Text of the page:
'''Abstract:''' The discharge properties of single neurons in the anterior cingulate cortex were correlated with timing aspects of the respiratory and cardiac cycle and with arterial pressure in undrugged, freely moving cats during waking, quiet sleep, and rapid eye movement sleep (REM). Two types of analyses were carried out. Discharge timing relationships with the cardiac or respiratory cycle were examined using cross-correlation histograms. Tonic rate correlations were calculated as a linear regression between breath-by-breath mean discharge rate of the cell and breath-by-breath values of respiratory parameters or arterial pressure. Eight of fifty-five cells recorded showed a discharge timing relationship with either the cardiac or the respiratory cycle. Seven of these were state-dependent (six in waking, one in REM). Thirty cells showed a tonic rate correlation with the respiratory period, and 23 cells had tonic correlations with maximum arterial pressure. All tonic correlations for a given cell were state-dependent, but such correlations were observed in all states. Correlation coefficients, while statistically significant, were generally low, and r2 values rarely exceeded 0.2. The relative paucity of discharge timing relationships, the state dependency, and the low r values of the tonic rate correlations suggest that the anterior cingulate cortex has a complex and indirect relationship to central cardiovascular and respiratory control mechanisms.

Revision as of 16:10, 18 July 2017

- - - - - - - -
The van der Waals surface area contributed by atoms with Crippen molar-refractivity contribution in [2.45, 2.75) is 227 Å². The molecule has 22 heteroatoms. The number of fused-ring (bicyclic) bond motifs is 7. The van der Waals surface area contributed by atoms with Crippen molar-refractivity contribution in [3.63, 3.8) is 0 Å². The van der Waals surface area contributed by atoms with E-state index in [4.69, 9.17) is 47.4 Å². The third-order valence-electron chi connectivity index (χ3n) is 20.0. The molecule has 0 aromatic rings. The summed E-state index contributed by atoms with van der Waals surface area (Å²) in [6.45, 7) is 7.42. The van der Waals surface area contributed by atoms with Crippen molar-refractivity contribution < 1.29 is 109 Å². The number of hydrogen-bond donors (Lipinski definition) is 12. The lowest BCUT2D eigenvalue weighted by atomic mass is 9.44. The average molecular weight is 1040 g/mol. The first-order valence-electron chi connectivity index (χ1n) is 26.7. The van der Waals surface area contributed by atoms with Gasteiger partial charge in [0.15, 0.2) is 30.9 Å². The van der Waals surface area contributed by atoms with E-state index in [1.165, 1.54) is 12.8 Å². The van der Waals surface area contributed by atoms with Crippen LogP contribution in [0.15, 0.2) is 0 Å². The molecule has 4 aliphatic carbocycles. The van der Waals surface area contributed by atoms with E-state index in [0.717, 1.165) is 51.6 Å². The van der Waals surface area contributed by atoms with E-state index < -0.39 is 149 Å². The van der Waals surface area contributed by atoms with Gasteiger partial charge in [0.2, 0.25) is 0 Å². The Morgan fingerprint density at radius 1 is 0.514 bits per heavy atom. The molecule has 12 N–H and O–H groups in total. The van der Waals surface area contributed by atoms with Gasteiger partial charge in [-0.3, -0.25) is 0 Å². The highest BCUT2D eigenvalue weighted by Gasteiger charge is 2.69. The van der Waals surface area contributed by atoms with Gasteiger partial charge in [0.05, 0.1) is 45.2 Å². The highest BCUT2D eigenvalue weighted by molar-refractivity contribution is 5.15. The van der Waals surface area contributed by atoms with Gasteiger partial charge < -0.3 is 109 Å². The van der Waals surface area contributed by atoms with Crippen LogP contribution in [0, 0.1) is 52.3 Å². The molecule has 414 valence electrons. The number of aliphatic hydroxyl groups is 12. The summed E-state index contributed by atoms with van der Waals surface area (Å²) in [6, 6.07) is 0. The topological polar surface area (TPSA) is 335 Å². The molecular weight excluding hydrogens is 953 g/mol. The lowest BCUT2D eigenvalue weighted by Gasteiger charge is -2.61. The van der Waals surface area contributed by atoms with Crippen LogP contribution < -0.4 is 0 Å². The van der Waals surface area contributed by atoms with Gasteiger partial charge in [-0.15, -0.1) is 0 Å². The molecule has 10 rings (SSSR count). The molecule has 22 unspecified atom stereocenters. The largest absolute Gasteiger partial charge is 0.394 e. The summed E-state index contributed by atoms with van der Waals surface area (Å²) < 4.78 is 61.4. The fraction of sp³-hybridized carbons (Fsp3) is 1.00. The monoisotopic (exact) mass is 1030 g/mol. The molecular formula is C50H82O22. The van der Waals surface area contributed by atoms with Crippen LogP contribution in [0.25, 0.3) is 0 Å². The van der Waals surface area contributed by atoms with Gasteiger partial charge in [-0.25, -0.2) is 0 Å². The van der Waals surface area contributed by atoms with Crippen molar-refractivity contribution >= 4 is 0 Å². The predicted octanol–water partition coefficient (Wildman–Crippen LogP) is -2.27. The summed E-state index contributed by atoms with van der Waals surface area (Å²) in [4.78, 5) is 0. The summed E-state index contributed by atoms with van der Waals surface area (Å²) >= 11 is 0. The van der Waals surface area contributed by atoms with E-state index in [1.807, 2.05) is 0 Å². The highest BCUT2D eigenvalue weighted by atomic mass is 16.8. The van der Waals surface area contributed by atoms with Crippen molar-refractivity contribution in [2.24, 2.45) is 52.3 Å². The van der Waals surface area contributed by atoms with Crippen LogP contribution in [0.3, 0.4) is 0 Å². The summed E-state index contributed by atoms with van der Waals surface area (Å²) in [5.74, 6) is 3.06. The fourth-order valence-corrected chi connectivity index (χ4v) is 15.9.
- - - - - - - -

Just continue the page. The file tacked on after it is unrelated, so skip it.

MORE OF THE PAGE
Frysinger RC and Harper RM (1986) Cardiac and respiratory relationships with neural discharge in the anterior cingulate cortex during sleep-walking states. Exp Neurol 94:2 247–63.

Link to Article

Abstract: The discharge properties of single neurons in the anterior cingulate cortex were correlated with timing aspects of the respiratory and cardiac cycle and with arterial pressure in undrugged, freely moving cats during waking, quiet sleep, and rapid eye movement sleep (REM). Two types of analyses were carried out. Discharge timing relationships with the cardiac or respiratory cycle were examined using cross-correlation histograms. Tonic rate correlations were calculated as a linear regression between breath-by-breath mean discharge rate of the cell and breath-by-breath values of respiratory parameters or arterial pressure. Eight of fifty-five cells recorded showed a discharge timing relationship with either the cardiac or the respiratory cycle. Seven of these were state-dependent (six in waking, one in REM). Thirty cells showed a tonic rate correlation with the respiratory period, and 23 cells had tonic correlations with maximum arterial pressure. All tonic correlations for a given cell were state-dependent, but such correlations were observed in all states. Correlation coefficients, while statistically significant, were generally low, and r2 values rarely exceeded 0.2. The relative paucity of discharge timing relationships, the state dependency, and the low r values of the tonic rate correlations suggest that the anterior cingulate cortex has a complex and indirect relationship to central cardiovascular and respiratory control mechanisms.

Context

  • To assess the correlation of activity in anterior cingulate cortex with the timing of the breathing and heartbeat, cross-correlations were assessed using recordings in cat. 8 of 55 neurons showed a timing relationship with respiratory or cardiac cycle, 30 cells’ firing rates correlated with respiratory period, and 23 cells showed rate correlations with maximum arterial pressure. The findings suggest some association between cingulate activity and autonomic function, but statistical significance is difficult to interpret, and causation cannot be inferred.